PCPs Reluctant to Offer Genetics Services to Patients
(HealthDay News) — Primary care providers (PCPs) perceive multiple barriers to provision of genetics services for their patients, according to research published online September 11 in Genetics in Medicine.
Natalie A. Mikat-Stevens, MPH, of the American Academy of Pediatrics in Elk Grove Village, IL, and colleagues conducted a systematic review of the literature to identify barriers to the provision of genetics services as perceived by PCPs.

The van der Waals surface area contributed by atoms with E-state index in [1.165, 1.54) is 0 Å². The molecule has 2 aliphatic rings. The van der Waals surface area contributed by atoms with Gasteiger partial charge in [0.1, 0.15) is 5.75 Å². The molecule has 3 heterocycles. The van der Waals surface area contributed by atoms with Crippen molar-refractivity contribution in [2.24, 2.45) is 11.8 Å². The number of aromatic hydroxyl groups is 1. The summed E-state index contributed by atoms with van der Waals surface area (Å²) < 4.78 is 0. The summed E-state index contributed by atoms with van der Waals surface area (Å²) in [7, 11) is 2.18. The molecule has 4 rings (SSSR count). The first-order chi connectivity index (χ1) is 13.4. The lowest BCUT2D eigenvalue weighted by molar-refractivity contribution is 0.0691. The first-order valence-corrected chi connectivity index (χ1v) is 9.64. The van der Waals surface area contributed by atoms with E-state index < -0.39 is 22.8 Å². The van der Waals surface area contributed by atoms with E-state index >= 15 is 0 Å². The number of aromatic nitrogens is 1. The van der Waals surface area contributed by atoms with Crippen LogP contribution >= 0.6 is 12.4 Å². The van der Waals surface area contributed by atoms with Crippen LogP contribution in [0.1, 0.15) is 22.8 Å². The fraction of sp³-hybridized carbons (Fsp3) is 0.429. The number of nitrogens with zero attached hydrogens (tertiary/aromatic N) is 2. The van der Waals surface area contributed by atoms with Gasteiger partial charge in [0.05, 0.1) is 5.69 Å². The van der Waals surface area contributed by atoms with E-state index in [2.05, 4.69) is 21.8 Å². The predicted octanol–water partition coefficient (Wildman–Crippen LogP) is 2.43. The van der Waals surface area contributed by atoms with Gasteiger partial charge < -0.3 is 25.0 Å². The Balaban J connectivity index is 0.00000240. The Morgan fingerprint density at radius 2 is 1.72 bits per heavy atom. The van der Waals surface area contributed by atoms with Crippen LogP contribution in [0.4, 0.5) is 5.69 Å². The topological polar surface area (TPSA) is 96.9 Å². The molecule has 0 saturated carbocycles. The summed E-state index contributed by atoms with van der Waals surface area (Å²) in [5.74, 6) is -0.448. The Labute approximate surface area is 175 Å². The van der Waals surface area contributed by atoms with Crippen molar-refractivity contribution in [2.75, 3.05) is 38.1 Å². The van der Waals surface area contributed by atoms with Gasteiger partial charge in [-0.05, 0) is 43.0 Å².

The researchers found 38 articles, published between 2001–2012, that met the inclusion and exclusion criteria for the review. Based on these articles, 311 unique barriers were identified and classified into 38 categories across the following four themes: knowledge and skills; ethical, legal, and social implications; health-care systems; and scientific evidence. The barriers to providing genetics services that were most frequently cited by PCPs included lack of knowledge about genetics and genetic risk assessment, concerns about patient anxiety, lack of access to genetics, and lack of time.
"Increasingly, PCPs will need to assume a greater responsibility in genetics medicine for the anticipatory guidance and disease prevention that lie within their purview," the authors write. "Addressing the barriers discussed herein is a first step toward realizing this goal."